'Divine Beauty' exhibit traces religious art's 'rebirth'

Glyn Warren Philpot "Angel of the Annunciation" (1925)

FLORENCE, Italy — When Edvard Munch cracked open his father’s bedroom door, he was cooling off after storming out of the house in the aftermath of a fight. The Norwegian artist, famous for “The Scream” (1893-1910), was raised Lutheran but didn’t share the devout faith of his father, whom he called “obsessively religious to the point of psychosis.” It was natural that tempers would flare during a theological argument. The painter argued that no matter the severity of one’s sins, one could only suffer in hell for a maximum of 1,000 years; Dr. Christian Munch was adamant, however, that the wicked suffered a thousand times a thousand years in damnation.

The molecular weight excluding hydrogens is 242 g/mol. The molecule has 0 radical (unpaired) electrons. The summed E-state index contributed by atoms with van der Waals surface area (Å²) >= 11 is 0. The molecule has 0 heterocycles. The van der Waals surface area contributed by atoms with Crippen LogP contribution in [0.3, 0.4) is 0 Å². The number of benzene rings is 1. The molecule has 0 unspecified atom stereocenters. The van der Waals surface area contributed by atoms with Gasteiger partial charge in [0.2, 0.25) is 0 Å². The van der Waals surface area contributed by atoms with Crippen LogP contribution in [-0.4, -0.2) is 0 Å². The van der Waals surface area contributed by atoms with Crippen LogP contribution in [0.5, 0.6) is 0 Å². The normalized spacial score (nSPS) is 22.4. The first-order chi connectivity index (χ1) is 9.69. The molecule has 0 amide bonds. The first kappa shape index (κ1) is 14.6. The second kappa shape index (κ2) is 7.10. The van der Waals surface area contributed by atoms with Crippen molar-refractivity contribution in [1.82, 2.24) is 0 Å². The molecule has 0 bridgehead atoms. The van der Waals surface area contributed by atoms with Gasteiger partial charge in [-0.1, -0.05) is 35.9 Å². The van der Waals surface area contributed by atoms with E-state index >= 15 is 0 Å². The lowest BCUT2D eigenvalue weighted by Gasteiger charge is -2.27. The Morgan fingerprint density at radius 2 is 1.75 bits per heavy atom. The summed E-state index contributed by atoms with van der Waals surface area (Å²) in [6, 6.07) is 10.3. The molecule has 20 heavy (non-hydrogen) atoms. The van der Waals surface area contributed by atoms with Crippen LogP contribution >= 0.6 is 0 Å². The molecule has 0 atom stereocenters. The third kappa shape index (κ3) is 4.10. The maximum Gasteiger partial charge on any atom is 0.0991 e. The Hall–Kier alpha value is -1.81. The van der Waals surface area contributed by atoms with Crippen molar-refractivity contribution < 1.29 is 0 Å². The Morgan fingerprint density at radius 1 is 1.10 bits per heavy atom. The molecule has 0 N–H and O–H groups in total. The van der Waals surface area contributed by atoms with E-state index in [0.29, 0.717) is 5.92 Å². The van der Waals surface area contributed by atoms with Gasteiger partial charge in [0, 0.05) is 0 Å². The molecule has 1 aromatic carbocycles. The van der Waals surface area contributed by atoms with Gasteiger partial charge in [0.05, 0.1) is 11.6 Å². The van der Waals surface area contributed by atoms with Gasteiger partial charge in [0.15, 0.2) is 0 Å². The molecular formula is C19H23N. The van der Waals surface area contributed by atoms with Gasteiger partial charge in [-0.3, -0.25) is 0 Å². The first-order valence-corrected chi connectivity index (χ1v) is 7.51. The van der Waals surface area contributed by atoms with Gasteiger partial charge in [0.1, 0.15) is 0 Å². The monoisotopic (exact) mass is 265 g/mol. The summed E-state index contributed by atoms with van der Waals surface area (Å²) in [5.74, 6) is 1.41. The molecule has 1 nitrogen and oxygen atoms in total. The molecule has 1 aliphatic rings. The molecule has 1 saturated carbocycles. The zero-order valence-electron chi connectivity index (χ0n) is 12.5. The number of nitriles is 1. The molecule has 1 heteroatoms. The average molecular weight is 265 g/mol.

Observing his father undetected, Munch saw something he had never before observed: his father kneeling in prayer. He closed the door, retired to his room and, unable to sleep, started to draw what would become the basis of his woodcut “Old Man Praying” (1902).

“The soft light on the night-stand cast a yellow glow over his night shirt. I filled in the colors. As soon as it was finished, I went to bed and slept soundly,” Munch wrote, as quoted in a publication of Oberlin College’s Allen Memorial Art Museum.

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A version of this story appeared in the Dec 18-31, 2015 print issue under the headline: " 'Divine Beauty' exhibit traces religious art's 'rebirth' " .

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